As I’ve recently written about, it’s shaping up to be another fierce battle between those who take an “deportation only” approach versus those who see the bigger picture and advocate “comprehensive reform.” I just hope that within this debate that opponents of legalization for undocumented immigrants refrain from demonizing and dehumanizing the people involved and instead, see the issue as an institutional and structural one, more so than an individual-level one.

Presuming that President Obama and his administration follow through on their plans to put the issue of immigration reform on the front burner of American politics, there will be plenty to say about this issue in the coming months.

~ ~ ~ ~ ~ ~ ~ ~ ~ ~ ~ ~ ~ ~ ~ ~ ~ ~ ~ ~ ~ ~ ~ ~ ~ ~ ~ ~ ~ ~

Update: Shortly after I published this post, the swine flu began making headlines all around the world, particularly here in the U.S. Since it apparently originated in Mexico, unfortunately but predictably, we are now seeing a racist backlash against Mexico and Mexicans, as described by MSNBC:

“No contact anywhere with an illegal alien!” conservative talk show host Michael Savage advised his U.S. listeners this week on how to avoid the swine flu. “And that starts in the restaurants” where he said, you “don’t know if they wipe their behinds with their hands!” And Thursday, Boston talk radio host Jay Severin was suspended after calling Mexican immigrants “criminalians” during a discussion of swine flu and saying that emergency rooms had become “essentially condos for Mexicans.”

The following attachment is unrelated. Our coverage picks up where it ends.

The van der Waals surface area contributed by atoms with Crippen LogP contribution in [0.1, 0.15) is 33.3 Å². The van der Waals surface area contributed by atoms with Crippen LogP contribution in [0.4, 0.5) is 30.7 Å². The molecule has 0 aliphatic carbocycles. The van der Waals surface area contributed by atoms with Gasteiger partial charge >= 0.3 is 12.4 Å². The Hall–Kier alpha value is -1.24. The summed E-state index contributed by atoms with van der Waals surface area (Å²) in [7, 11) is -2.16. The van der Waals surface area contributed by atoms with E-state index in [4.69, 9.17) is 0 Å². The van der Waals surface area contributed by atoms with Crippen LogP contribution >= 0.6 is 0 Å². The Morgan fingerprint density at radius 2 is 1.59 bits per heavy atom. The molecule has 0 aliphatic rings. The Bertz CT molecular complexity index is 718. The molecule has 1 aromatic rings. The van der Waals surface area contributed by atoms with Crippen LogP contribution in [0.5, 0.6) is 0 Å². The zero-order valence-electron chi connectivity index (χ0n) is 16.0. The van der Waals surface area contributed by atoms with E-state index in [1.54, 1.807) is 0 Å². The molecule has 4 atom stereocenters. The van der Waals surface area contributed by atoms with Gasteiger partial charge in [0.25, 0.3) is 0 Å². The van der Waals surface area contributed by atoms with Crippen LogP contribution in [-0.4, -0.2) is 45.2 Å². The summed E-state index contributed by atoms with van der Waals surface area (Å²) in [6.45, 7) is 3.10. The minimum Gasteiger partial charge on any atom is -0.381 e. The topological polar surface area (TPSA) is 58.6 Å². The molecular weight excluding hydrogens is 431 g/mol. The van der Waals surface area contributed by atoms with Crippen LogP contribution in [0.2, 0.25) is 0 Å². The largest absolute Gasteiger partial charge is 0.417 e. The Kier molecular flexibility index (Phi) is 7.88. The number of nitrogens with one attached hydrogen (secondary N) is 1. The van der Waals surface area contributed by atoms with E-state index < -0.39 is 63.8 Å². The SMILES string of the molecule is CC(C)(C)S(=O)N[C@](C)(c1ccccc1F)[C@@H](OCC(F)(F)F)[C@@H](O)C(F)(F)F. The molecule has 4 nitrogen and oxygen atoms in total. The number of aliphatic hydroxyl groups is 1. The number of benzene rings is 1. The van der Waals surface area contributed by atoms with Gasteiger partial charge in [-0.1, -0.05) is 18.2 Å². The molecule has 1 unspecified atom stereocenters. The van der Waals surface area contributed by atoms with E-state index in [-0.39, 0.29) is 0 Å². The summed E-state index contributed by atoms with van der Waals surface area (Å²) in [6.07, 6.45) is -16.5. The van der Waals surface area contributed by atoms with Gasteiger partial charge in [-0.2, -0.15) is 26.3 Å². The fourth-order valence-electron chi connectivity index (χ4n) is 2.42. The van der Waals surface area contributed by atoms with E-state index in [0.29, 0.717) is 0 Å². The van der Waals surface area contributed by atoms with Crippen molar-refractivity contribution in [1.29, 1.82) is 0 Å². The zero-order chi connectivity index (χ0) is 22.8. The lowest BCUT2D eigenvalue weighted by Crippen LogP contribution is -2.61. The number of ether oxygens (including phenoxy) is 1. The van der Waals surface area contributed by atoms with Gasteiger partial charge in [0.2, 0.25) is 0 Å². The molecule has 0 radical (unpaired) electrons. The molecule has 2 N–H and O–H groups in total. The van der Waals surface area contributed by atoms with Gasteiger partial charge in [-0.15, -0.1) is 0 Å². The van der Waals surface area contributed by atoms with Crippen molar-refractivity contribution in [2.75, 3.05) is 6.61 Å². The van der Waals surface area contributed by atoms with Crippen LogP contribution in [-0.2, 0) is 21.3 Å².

That’s tepid compared to some of the xenophobic reactions spreading like an emerging virus across the Internet. “This disgusting blight is because MEXICANS ARE PIGS!” an anonymous poster ranted on the “prison planet” forum, part of radio host and columnist Alex Jones’ Web site. There is even talk of conspiracy. Savage speculated that terrorists are using Mexican immigrants as walking germ warfare weapons. “It would be easy,” he said, “to bring an altered virus into Mexico, put it in the general population, and have them march across the border.”